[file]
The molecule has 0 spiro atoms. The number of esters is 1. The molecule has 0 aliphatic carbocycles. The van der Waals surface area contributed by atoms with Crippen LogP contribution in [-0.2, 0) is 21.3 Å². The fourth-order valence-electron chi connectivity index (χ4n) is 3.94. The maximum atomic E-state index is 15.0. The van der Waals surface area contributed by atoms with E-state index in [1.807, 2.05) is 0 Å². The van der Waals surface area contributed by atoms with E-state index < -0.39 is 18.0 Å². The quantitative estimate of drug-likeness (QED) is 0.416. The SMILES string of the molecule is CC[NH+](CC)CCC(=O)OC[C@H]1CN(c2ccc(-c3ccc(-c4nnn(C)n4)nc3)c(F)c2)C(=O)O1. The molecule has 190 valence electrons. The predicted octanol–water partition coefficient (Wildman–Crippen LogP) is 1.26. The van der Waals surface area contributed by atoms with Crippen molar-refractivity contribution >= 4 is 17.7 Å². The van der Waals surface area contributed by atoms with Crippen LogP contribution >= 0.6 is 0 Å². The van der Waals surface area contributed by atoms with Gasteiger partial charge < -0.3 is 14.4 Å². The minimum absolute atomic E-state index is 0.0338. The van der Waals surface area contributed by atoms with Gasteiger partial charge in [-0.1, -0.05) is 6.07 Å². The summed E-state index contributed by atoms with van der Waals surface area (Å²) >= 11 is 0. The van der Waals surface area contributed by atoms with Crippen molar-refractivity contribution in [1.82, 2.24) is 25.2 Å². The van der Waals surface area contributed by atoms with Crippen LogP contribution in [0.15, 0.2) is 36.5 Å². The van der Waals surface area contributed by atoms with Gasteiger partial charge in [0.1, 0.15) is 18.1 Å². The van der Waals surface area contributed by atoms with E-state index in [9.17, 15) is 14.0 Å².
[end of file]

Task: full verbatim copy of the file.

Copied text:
The molecule has 0 spiro atoms. The number of esters is 1. The molecule has 0 aliphatic carbocycles. The van der Waals surface area contributed by atoms with Crippen LogP contribution in [-0.2, 0) is 21.3 Å². The fourth-order valence-electron chi connectivity index (χ4n) is 3.94. The maximum atomic E-state index is 15.0. The van der Waals surface area contributed by atoms with E-state index in [1.807, 2.05) is 0 Å². The van der Waals surface area contributed by atoms with E-state index < -0.39 is 18.0 Å². The quantitative estimate of drug-likeness (QED) is 0.416. The SMILES string of the molecule is CC[NH+](CC)CCC(=O)OC[C@H]1CN(c2ccc(-c3ccc(-c4nnn(C)n4)nc3)c(F)c2)C(=O)O1. The molecule has 190 valence electrons. The predicted octanol–water partition coefficient (Wildman–Crippen LogP) is 1.26. The van der Waals surface area contributed by atoms with Crippen molar-refractivity contribution >= 4 is 17.7 Å². The van der Waals surface area contributed by atoms with Crippen LogP contribution >= 0.6 is 0 Å². The van der Waals surface area contributed by atoms with Gasteiger partial charge < -0.3 is 14.4 Å². The minimum absolute atomic E-state index is 0.0338. The van der Waals surface area contributed by atoms with Gasteiger partial charge in [-0.1, -0.05) is 6.07 Å². The summed E-state index contributed by atoms with van der Waals surface area (Å²) >= 11 is 0. The van der Waals surface area contributed by atoms with Crippen molar-refractivity contribution in [1.82, 2.24) is 25.2 Å². The van der Waals surface area contributed by atoms with Crippen LogP contribution in [0.15, 0.2) is 36.5 Å². The van der Waals surface area contributed by atoms with Gasteiger partial charge in [0.1, 0.15) is 18.1 Å². The van der Waals surface area contributed by atoms with E-state index in [9.17, 15) is 14.0 Å².